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At very dilute concentrations, the solvating power of water overcomes the natural tendency of surfactant molecules to agglomerate into a separate phase. The shear numerical excess of water molecules just about totally dissociates the bulk surfactant and dissolves it as separate molecules. So a mixture of surfactant and water can be a true solution - clear ...

4

To understand why non - ideal mixtures form azeotropes, we need to understand what is ideal mixture. If you have a liquid mixture of two components A and B, ideal mixture is a mixture in which heterogeneous interactions (A - B) are the same as the average homogeneous (A - A and B - B). This means when you mix components A and B, they don't "feel" ...

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The point of the question is to test your understanding i. of Raoult's law (that increasing the solute concentration decreases the vapor pressure and that the identity of the solute is not important in an ideal solution; the mole fraction of solute determines $\Delta p$: $\Delta p = p-p^\circ = -\chi_\textrm{solute}p^\circ$ ii. that vapor pressure increases ...

3

It is not a messed up cycle. Let's consider what happens with an example. If you heat up a mixture containing $10$% ethanol + $90$% water, the mixture boils at $92$°C, producing a vapor containing $50$% ethanol + $50$% water. With this operation the liquid loses more ethanol than water. So its concentration in ethanol decreases, and it is necessary to heat ...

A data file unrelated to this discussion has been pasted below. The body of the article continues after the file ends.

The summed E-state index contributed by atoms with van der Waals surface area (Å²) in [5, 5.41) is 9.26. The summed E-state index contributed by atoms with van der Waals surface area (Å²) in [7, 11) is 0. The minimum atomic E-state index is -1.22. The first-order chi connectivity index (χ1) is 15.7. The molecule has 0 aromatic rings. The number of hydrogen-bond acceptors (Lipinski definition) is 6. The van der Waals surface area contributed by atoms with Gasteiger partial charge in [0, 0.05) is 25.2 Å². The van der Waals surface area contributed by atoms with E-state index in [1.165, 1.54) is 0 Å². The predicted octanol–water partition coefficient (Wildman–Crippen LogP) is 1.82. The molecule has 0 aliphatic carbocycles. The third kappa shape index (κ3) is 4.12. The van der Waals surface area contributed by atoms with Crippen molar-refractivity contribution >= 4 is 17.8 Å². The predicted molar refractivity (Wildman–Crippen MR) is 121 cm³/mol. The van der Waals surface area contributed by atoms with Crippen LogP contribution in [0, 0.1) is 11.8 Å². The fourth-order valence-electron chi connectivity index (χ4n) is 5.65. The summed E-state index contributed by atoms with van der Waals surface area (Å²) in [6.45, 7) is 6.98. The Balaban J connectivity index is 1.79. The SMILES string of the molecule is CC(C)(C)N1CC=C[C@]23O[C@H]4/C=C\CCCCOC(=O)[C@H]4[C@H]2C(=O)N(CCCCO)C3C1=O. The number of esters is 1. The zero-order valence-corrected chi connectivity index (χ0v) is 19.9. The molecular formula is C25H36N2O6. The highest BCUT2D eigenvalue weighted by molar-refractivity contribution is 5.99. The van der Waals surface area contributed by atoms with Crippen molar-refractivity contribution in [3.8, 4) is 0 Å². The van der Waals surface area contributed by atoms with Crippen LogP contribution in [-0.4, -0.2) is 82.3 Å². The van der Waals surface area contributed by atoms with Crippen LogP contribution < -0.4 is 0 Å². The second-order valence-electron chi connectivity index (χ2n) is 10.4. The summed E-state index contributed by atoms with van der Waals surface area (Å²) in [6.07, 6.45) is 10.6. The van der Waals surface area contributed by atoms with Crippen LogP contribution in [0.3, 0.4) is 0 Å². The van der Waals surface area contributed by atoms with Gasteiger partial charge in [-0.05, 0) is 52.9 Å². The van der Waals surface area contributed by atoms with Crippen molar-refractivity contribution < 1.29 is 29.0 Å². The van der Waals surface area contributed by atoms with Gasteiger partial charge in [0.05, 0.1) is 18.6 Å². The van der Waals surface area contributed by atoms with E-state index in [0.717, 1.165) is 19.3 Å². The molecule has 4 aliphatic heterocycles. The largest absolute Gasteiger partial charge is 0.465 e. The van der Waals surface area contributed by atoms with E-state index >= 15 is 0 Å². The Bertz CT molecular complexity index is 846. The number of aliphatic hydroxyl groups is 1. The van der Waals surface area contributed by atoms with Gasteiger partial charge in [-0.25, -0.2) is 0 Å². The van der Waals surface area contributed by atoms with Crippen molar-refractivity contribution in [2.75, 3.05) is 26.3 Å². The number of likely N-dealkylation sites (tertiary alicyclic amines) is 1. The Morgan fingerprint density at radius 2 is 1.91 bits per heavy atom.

2

The starting point to solve the problem is Raoult's law. For each component we can write that the vapour pressure (related by Dalton's law to the total pressure) is equal to the product of the mole fraction in the solution and the vapour pressure of the pure component: $$y_iP_S = \chi _i P^{\circ} _i$$ You can exploit the fact that the molar amounts in the ...

1

You are correct. The net ionic reaction between zinc metal and Nitric acid can be written: $$\ce{Zn + 2 H+(aq) <=> Zn^2+(aq) + H2(g)}$$ The oxidation for Zinc changes as it is oxidized from a state of 2+ to 0. Similarly, Hydrogen's state changes as it reduces from 1+ to 0.

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Before dissolution, the substance is usually a solid and forms crystals. Its physical state is solid. After dissolution, the substance is not visible any more : it is not a solid any more. Its physical state has changed. Before hydration, the substance is usually solid. After hydration, the color and the volume may have changed, but the physical state has ...

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If you have two component mixture of A and B, most important reason for volume of mixing being zero is that when solution is ideal heterogeneous interactions (A - B) are the same as homogeneous (A - A and B - B). If interactions are the same than volume doesn't change when you mix components. Other reasons which contribute to non - ideality of mixing is size ...

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